Scale model of Dutch flag carrier’s Flying-V project takes to the skies for the first time following a series of extensive wind tunnel and ground tests
The scale model of the Flying-V – the energy-efficient aircraft of the future – has flown for the first time. The test flight followed 18 months of development, which saw engineers at Dutch university TU Delft conduct extensive wind tunnel and ground tests with the uniquely designed model.
The Flying-V is a design for a very energy-efficient long-haul aircraft, integrating the passenger cabin, cargo hold and fuel tanks in the wings to create a unique V-shape. KLM says computer calculations have predicted that the improved aerodynamic shape and reduced weight of the aircraft will reduce fuel consumption by 20% compared to today's most advanced aircraft.
Pieter Elbers, president and CEO of KLM, commented: “We were very curious about the flight characteristics of the Flying-V. The design fits within our Fly Responsibly initiative, which stands for everything we are doing and will do to improve our sustainability… We are therefore very proud that we have been able to achieve this together in such a short period of time.”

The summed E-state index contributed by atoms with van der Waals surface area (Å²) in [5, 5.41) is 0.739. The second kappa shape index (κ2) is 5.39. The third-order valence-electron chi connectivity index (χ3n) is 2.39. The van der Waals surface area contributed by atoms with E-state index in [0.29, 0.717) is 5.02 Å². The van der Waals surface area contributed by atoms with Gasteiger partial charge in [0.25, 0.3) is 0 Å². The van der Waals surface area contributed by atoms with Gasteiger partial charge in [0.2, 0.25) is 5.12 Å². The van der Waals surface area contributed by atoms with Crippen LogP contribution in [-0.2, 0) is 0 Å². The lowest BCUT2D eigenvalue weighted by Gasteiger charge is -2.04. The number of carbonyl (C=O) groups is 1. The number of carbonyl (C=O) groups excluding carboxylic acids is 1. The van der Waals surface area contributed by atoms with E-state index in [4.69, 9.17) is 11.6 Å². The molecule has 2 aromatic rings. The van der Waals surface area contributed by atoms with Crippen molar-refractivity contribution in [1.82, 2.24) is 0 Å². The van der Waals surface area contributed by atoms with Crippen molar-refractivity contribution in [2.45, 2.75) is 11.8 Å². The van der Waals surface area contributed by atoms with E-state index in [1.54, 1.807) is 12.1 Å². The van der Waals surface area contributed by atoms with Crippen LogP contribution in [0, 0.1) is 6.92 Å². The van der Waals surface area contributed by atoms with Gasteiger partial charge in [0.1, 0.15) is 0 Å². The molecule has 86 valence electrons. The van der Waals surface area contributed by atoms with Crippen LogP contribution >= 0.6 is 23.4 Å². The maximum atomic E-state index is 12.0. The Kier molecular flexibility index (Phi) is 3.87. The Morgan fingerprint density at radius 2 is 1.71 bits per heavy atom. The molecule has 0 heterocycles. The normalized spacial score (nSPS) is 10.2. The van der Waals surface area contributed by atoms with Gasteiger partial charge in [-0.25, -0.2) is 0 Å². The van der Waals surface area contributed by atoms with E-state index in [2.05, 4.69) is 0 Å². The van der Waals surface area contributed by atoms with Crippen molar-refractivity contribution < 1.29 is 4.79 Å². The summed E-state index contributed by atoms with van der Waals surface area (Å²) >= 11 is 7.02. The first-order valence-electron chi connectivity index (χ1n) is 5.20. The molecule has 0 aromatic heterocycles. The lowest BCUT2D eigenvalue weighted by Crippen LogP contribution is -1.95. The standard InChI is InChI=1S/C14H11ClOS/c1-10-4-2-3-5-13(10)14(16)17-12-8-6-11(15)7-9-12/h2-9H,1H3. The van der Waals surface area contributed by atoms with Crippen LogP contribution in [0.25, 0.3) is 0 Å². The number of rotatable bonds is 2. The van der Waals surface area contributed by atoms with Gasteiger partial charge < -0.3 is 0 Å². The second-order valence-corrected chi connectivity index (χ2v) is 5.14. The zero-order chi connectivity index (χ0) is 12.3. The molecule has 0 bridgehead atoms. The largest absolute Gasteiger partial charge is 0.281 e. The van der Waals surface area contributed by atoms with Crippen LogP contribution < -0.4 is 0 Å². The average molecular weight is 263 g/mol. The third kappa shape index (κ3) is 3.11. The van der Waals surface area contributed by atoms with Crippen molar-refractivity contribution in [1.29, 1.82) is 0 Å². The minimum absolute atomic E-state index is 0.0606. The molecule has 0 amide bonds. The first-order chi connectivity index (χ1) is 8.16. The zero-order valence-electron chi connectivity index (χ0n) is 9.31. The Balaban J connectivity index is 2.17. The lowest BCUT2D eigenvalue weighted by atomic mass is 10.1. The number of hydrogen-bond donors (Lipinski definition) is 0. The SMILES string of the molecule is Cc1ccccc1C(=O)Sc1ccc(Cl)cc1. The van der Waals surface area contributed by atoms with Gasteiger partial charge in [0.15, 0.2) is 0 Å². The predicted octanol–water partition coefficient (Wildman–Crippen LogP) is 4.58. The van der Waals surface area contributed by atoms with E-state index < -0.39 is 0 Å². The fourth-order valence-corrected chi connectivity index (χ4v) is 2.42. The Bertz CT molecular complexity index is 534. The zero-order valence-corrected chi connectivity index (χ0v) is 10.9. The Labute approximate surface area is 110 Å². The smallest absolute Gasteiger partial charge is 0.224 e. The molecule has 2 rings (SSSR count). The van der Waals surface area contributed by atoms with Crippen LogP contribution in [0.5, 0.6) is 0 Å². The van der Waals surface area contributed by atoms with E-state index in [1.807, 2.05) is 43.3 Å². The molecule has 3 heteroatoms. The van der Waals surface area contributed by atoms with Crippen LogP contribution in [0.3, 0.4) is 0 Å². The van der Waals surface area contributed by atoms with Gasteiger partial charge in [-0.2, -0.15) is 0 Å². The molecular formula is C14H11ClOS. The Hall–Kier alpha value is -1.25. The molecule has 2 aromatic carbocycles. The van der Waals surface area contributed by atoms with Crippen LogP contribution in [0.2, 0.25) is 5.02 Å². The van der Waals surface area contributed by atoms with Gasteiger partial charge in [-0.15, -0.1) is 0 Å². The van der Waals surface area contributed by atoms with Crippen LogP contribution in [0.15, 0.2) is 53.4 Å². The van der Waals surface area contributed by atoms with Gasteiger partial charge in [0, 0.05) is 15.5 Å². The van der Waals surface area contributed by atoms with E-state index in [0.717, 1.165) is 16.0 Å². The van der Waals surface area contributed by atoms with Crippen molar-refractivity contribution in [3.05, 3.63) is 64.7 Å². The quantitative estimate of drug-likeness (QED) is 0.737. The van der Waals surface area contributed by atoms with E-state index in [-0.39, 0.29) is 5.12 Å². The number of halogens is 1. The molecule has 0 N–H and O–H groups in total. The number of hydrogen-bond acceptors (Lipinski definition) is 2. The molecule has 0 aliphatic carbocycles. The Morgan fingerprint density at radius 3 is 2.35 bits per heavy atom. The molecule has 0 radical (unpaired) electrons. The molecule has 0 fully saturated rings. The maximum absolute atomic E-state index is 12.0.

KLM presented the scale model for the first time during its 100th anniversary celebrations in October 2019. Several partners are now involved in the project, including manufacturer Airbus.
Elbers added: “You can't make the aviation sector more sustainable on your own, you have to do it together. Collaborating with partners and sharing knowledge takes us all further. That's why we will further develop the Flying-V concept with all partners. The next step will be to fly the Flying V on sustainable fuel.”